3 JNU Alumni Among Activists on Pegasus Spy List: Report | Latest India News
New Delhi: Three former students of Jawaharlal Nehru University, including imprisoned activist Umar Khalid and Anirban Bhattacharya who were involved in the JNU sedition in 2016, were among those potentially spied on using Israeli spyware Pegasus , digital media The Wire reported on Tuesday. .
In 2016, Khalid and Bhattacharya were charged with sedition over certain anti-Indian slogans allegedly brought up during an event held at JNU in February of the same year. They were then pursuing a doctorate at the university and belonged to an alleged far-left organization, the Democratic Students’ Union. Khalid is now in prison after being indicted under the Illegal Activities (Prevention) Act for his alleged role in the 2020 communal riots in northeast Delhi.
The third ex-student is Banojyotsna Lahiri, who completed her doctorate in 2015 and is friends with Khalid and Bhattacharya.
According to the list released by a global collaborative investigative project, which includes The Wire from India, several other activists were also on the spy list. These include University of Delhi professor Saroj Giri; Ambedkarite activist Ashok Bharti; scholar Bela Bhatia who tells about life in regions affected by naxalism; the head of the railway workers’ union Shiv Gopal Mishra; Delhi-based labor rights activist Anjani Kumar; anti-coal mining activist Alok Shukla; Shubhranshu Choudhary, peace activist based in Bastar; and Bihar-based activist Ipsa Shatakshi, the report notes. HT could not independently verify this.
Lahiri has been associated as an activist with United Against Hate, a grassroots campaign that began in 2017 in response to mob lynchings. She said reports of the alleged surveillance attack showed a pattern – these were mostly against dissidents. “I have been told that my name’s timestamp is 2017-18. I cannot have the phone checked by forensics because I no longer use the device. However, the diagram of those being watched shows that these were people whose voices were not approved by the regime, ”Lahiri said.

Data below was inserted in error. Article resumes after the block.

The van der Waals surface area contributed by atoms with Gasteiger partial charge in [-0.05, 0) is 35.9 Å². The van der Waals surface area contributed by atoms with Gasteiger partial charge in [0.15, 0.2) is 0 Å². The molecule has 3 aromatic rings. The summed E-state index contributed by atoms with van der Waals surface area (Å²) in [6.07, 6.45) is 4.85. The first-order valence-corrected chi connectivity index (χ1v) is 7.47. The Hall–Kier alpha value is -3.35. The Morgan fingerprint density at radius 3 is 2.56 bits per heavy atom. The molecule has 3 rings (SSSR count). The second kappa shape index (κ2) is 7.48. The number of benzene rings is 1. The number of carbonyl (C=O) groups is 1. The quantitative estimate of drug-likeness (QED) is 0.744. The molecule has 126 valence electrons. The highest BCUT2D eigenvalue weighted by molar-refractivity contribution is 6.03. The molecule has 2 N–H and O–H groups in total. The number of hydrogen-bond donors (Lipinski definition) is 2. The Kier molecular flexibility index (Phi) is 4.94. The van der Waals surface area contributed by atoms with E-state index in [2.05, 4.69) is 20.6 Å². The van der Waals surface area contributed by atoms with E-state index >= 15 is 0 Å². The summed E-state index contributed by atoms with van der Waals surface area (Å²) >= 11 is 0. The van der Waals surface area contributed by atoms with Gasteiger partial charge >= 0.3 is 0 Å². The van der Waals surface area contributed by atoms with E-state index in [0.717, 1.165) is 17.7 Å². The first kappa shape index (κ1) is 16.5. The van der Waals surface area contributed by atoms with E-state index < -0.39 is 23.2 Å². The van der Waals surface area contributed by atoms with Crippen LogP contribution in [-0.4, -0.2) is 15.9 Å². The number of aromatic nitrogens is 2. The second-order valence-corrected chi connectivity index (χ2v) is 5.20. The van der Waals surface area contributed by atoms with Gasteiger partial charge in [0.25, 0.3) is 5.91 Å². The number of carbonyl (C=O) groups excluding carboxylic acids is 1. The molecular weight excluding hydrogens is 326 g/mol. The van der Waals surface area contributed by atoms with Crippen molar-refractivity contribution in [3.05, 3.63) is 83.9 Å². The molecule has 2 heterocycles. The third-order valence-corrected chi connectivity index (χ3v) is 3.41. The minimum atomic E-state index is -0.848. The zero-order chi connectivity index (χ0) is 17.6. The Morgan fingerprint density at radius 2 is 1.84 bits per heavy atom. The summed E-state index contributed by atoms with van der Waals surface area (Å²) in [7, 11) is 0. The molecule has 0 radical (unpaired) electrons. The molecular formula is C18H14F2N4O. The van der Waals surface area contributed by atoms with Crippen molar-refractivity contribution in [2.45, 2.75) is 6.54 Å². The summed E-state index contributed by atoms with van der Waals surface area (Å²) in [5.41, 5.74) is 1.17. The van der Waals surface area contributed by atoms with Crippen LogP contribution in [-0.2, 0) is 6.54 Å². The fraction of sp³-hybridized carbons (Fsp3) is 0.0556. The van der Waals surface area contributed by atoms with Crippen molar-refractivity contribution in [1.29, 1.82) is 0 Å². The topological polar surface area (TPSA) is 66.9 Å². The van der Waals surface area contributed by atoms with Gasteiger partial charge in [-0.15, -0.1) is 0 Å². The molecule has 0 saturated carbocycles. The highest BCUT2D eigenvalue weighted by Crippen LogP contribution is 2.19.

The UAH activist also said the period of surveillance coincides with when they track down and communicate with the families of victims of hate crimes and mob lynching. “It’s scary because these families are more vulnerable than us and I was in contact with them. The government has denied being behind this. If so, they should find out who did this, because politicians, Supreme Court justices and even election commission officials were targeted, ”she said.
Bhattacharya said he was aware of the possibility of being under surveillance as the government had targeted dissidents. “The government’s priority is to go against those who question it and defend democratic values. An independent judicial inquiry is a minimum that should be done. The act of surveillance shows the dishonest intention of the government to attack dissenting voices and suo motu knowledge must be taken into account for the release of all political prisoners that the government has regularly targeted, ”Bhattacharya said.